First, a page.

Drones and driverless vehicles rely on inbuilt maps or rule-based algorithms to find their route, navigate and accomplish a given task. However, unforeseen obstacles and changing environmental factors may hinder smooth movement of these off-road vehicles, which are mostly used in agriculture, mining, search and rescue operations, and surveillance.
Addressing these challenges, a team of BTech mechanical engineering students from Visvesvaraya National Institute of Technology (VNIT) have developed a motion planning system that can adapt and optimize actions in real-time based on changing conditions.
The obstacle avoidance project was taken up by Richa Mohta, Vaishnavi Desai and Tanvi Khurana under the guidance of professor Shital Chiddarwar. The students aimed to build a model that can be deployed in various scenarios like self-driving cars, rescue robots etc.
“Off-road vehicles are designed to operate in environments that demand robust and adaptive navigation systems to handle uneven terrain, unpredictable obstacles, and dynamic environmental changes,” said Desai.
Mohta said, “Obstacle avoidance is a critical in ensuring safe and reliable operation of (unmanned) autonomous systems in complex and dynamic environments. Among such environments, rough terrain presents unique obstacles, including uneven surfaces, varying traction, and limited sensor data. Therefore, developing an effective obstacle detection and avoidance system becomes imperative.”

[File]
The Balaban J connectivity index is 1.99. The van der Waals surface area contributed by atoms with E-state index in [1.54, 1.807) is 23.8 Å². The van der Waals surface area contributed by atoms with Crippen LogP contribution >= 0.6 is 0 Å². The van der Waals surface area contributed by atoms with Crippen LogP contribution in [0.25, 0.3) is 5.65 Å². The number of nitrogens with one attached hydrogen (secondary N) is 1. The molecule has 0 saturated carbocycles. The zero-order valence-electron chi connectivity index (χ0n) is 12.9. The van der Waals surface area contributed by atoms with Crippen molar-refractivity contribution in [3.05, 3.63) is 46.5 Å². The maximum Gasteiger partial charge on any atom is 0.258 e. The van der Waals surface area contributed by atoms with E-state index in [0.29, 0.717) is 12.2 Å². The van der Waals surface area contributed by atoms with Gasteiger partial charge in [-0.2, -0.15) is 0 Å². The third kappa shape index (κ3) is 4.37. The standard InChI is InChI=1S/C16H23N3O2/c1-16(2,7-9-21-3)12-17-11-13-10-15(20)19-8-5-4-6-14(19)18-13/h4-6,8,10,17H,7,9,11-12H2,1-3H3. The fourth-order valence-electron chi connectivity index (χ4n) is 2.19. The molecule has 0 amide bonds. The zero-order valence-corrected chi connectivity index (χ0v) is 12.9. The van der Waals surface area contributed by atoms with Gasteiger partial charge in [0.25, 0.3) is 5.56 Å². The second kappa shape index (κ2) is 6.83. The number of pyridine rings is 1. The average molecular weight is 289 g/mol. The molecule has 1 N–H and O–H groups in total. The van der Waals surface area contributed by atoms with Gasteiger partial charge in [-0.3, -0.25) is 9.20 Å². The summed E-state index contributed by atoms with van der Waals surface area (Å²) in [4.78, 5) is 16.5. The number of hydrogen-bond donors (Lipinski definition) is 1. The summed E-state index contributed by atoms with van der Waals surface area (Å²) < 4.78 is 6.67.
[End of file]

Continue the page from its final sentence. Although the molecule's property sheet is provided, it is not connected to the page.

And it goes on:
The system or algorithm works on deep reinforcement learning (DRL) – a machine learning technique – to adapt to new conditions on the route.
“Traditional planning approaches, which rely on predefined maps or rule-based algorithms, may not be suitable for uncertain complex environments or may come with several disadvantages. Therefore, in recent years, there has been a growing interest in leveraging machine learning techniques such as DRL to enable autonomous off-road navigation,” said Khurana.
“The genius BTech mechanical engineering students developed DRL algorithm for motion planning of 6W ATV and successfully deployed it. The journey was full of wonderful learning and memories,” said Chiddarwar, professor of mechanical engineering department, VNIT.
“We did face several challenges during its execution like hardware-software integration, fusion of multiple sensors. We had to ensure that the system was capable of adapting to a wide range of environments with varying obstacles and dynamic elements. The testing was carried out successfully in a simulated environment,” said Khurana.
Desai said the findings offer valuable insights into the potential applications of this approach in real-world autonomous or driverless navigation systems.